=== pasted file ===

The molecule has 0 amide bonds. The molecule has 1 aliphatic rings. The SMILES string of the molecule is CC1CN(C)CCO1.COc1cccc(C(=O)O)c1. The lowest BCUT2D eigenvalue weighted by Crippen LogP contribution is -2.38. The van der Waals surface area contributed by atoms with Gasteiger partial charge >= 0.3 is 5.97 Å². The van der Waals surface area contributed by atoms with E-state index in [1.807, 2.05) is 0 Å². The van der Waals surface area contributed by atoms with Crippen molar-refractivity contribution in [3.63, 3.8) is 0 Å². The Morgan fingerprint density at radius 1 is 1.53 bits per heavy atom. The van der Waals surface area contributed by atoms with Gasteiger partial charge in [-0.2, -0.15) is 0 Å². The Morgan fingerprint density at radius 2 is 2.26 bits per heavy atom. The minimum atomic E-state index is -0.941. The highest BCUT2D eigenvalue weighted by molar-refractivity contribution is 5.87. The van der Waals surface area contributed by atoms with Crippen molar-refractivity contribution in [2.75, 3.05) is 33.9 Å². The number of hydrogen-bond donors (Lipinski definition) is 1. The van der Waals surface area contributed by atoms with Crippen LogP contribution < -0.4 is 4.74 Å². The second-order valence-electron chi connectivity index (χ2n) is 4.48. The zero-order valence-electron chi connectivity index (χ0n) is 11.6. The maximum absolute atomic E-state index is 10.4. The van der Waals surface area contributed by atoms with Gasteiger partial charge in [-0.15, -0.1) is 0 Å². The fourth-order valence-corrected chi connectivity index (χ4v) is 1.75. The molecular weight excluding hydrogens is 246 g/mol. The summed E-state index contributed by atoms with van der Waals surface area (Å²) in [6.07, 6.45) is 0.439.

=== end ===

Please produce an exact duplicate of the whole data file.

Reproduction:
The molecule has 0 amide bonds. The molecule has 1 aliphatic rings. The SMILES string of the molecule is CC1CN(C)CCO1.COc1cccc(C(=O)O)c1. The lowest BCUT2D eigenvalue weighted by Crippen LogP contribution is -2.38. The van der Waals surface area contributed by atoms with Gasteiger partial charge >= 0.3 is 5.97 Å². The van der Waals surface area contributed by atoms with E-state index in [1.807, 2.05) is 0 Å². The van der Waals surface area contributed by atoms with Crippen molar-refractivity contribution in [3.63, 3.8) is 0 Å². The Morgan fingerprint density at radius 1 is 1.53 bits per heavy atom. The van der Waals surface area contributed by atoms with Gasteiger partial charge in [-0.2, -0.15) is 0 Å². The Morgan fingerprint density at radius 2 is 2.26 bits per heavy atom. The minimum atomic E-state index is -0.941. The highest BCUT2D eigenvalue weighted by molar-refractivity contribution is 5.87. The van der Waals surface area contributed by atoms with Crippen molar-refractivity contribution in [2.75, 3.05) is 33.9 Å². The number of hydrogen-bond donors (Lipinski definition) is 1. The van der Waals surface area contributed by atoms with Crippen LogP contribution < -0.4 is 4.74 Å². The second-order valence-electron chi connectivity index (χ2n) is 4.48. The zero-order valence-electron chi connectivity index (χ0n) is 11.6. The maximum absolute atomic E-state index is 10.4. The van der Waals surface area contributed by atoms with Gasteiger partial charge in [-0.15, -0.1) is 0 Å². The fourth-order valence-corrected chi connectivity index (χ4v) is 1.75. The molecular weight excluding hydrogens is 246 g/mol. The summed E-state index contributed by atoms with van der Waals surface area (Å²) in [6.07, 6.45) is 0.439.